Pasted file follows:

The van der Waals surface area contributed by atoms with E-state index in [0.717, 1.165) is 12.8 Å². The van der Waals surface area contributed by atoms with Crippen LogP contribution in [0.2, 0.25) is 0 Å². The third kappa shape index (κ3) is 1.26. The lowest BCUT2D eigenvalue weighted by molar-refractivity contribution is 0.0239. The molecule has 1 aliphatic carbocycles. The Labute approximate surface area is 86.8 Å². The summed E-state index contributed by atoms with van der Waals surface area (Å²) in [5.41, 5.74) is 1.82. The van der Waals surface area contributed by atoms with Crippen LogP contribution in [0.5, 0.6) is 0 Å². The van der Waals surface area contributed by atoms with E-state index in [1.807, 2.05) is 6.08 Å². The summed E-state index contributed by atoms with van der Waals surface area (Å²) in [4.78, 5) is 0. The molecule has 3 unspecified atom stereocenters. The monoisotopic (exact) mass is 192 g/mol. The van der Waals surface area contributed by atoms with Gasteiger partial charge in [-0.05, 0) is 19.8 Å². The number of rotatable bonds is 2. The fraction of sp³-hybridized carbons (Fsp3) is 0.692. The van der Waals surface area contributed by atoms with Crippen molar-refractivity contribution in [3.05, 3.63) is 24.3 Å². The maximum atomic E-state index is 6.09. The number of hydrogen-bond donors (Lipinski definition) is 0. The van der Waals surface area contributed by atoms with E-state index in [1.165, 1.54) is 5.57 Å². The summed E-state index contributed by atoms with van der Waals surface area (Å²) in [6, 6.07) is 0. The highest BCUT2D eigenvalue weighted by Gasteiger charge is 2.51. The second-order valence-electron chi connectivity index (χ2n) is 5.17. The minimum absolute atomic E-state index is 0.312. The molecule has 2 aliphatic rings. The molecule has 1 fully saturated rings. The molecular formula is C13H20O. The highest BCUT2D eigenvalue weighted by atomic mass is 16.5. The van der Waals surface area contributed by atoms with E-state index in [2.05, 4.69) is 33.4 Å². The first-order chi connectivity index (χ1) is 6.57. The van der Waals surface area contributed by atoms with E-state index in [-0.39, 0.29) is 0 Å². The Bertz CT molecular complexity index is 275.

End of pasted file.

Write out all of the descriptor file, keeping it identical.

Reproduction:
The van der Waals surface area contributed by atoms with E-state index in [0.717, 1.165) is 12.8 Å². The van der Waals surface area contributed by atoms with Crippen LogP contribution in [0.2, 0.25) is 0 Å². The third kappa shape index (κ3) is 1.26. The lowest BCUT2D eigenvalue weighted by molar-refractivity contribution is 0.0239. The molecule has 1 aliphatic carbocycles. The Labute approximate surface area is 86.8 Å². The summed E-state index contributed by atoms with van der Waals surface area (Å²) in [5.41, 5.74) is 1.82. The van der Waals surface area contributed by atoms with Crippen LogP contribution in [0.5, 0.6) is 0 Å². The van der Waals surface area contributed by atoms with E-state index in [1.807, 2.05) is 6.08 Å². The summed E-state index contributed by atoms with van der Waals surface area (Å²) in [4.78, 5) is 0. The molecule has 3 unspecified atom stereocenters. The monoisotopic (exact) mass is 192 g/mol. The van der Waals surface area contributed by atoms with Gasteiger partial charge in [-0.05, 0) is 19.8 Å². The number of rotatable bonds is 2. The fraction of sp³-hybridized carbons (Fsp3) is 0.692. The van der Waals surface area contributed by atoms with Crippen molar-refractivity contribution in [3.05, 3.63) is 24.3 Å². The maximum atomic E-state index is 6.09. The number of hydrogen-bond donors (Lipinski definition) is 0. The van der Waals surface area contributed by atoms with E-state index in [1.165, 1.54) is 5.57 Å². The summed E-state index contributed by atoms with van der Waals surface area (Å²) in [6, 6.07) is 0. The highest BCUT2D eigenvalue weighted by Gasteiger charge is 2.51. The second-order valence-electron chi connectivity index (χ2n) is 5.17. The minimum absolute atomic E-state index is 0.312. The molecule has 2 aliphatic rings. The molecule has 1 fully saturated rings. The molecular formula is C13H20O. The highest BCUT2D eigenvalue weighted by atomic mass is 16.5. The van der Waals surface area contributed by atoms with E-state index in [2.05, 4.69) is 33.4 Å². The first-order chi connectivity index (χ1) is 6.57. The van der Waals surface area contributed by atoms with E-state index in [-0.39, 0.29) is 0 Å². The Bertz CT molecular complexity index is 275.